A student at this year’s bass camp smiles as she tries her hand at fishing.
The Pennsylvania Institute for Conservation Education has for several years run four week-long camps aimed at creating “conservation ambassadors.”
This season it added a fifth.
The organization offered a camp centered around black bass in Lancaster County. Like the other four – focusing on white-tailed deer, black bears, ruffed grouse and brook trout – it was open to high school-aged kids. Students at each “wildlife leadership academy” learn not so much to fish or hunt, but about the need for healthy forests, healthy fish and wildlife and clean water.
They’re then tasked with going back to their home communities and sharing what they learned.
Joseph Reibman, chairman of the Institute board, said they’re intense camps, with students working 12 to 16 hours a day on various projects, all taught by leaders in various fish and wildlife fields. To point out just how well regarded their training is, he noted that Cedar Crest College is offering graduates three college credits.
More impressive is how the students grow, he said.
“When you see the impact on these kids, it’s really amazing to me,” Richardson said.
The Pennsylvania Fish and Boat Commission sponsored this year’s bass camp.
Pete Duncan, a former executive director of the Game Commission and vice president of the Institute, said where it succeeded in particular was in reaching a lot of youngsters who wouldn’t otherwise hear much about conservation.
“We need to get to the urban and suburban kids. It’s been a weakness,” Duncan said.
Fish and wildlife agencies – who need “to better reflect society” — have struggled to reach that audience, he said.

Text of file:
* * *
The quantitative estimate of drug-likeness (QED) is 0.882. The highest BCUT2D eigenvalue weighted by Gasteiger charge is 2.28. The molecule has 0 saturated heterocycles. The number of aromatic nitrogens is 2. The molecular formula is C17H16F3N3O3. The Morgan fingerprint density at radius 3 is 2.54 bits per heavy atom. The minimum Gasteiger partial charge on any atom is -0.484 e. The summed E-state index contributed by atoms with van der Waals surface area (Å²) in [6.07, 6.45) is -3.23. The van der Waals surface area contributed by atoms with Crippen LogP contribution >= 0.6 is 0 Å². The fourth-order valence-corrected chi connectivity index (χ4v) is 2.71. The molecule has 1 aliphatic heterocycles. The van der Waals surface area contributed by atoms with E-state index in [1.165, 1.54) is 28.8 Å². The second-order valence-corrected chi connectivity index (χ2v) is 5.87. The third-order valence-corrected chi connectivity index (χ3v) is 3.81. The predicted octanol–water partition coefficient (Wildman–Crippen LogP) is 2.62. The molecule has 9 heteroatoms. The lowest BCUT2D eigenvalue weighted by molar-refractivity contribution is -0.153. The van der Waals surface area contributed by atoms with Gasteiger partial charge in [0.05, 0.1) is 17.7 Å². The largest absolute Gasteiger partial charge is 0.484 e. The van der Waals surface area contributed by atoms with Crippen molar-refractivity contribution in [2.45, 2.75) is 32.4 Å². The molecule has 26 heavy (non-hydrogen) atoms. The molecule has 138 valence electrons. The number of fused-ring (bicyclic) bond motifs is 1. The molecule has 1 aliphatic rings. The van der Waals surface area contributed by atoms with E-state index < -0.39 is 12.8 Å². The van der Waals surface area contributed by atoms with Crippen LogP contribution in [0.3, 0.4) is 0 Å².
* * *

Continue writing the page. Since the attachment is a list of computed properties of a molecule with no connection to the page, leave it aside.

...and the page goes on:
Commission president Glade Squires of Chester County visited bass camp and came away impressed.
“I met some amazing young people who will be tomorrow’s leaders,” he said.
Information about the camps can be found here. A really good video of bass camp highlights in particular – put together by a student – can be seen by clicking here.
A local waterways conservation officer is the state’s “top gun” for 2015.
The award is presented by the Fish and Boat Commission to the officer who leads the state in making boating under the influence arrests. Last year, that was Mike Walsh, whose district is in eastern Allegheny County. He did 50 on-the-water boat patrol days and made nine BUI arrests.
Drunk boaters “are a serious threat to public safety on commonwealth waterways,” reads a commission press release.
“For this reason, enforcing boating-under-the-influence laws is one of the most important responsibilities of our waterways conservation officers,” it added.
Hunters who shoot a special coyote in South Carolina can get a free lifetime hunting license.
The state’s Department of Natural Resources plans to trap 16 coyotes, tag them and then release them. Hunters who kill one and turn it in will get a lifetime license.
The goal, agency officials say, is to encourage hunters to kill a few more coyotes, which are being blamed for impacting deer populations.
Following up on something they’d suggested they would do earlier, Pennsylvania Game Commissioners adopted a resolution calling on Congress to approve the recommendations of the Blue Ribbon Panel on Sustaining America’s Diverse Fish and Wildlife Resources.
The panel suggested lawmakers annually dedicate to the states and territories $1.3 billion in existing revenue from development of energy and mineral resources. It would be used for funding non-game management.
Hunting is conservation
The Rocky Mountain Elk Foundation’s #HuntingIsConservation social media campaign has reached more than 7.4 million people since its launch in January. The campaign is now entering a second phase, focused on the economic benefit provided by hunters and anglers within their home states.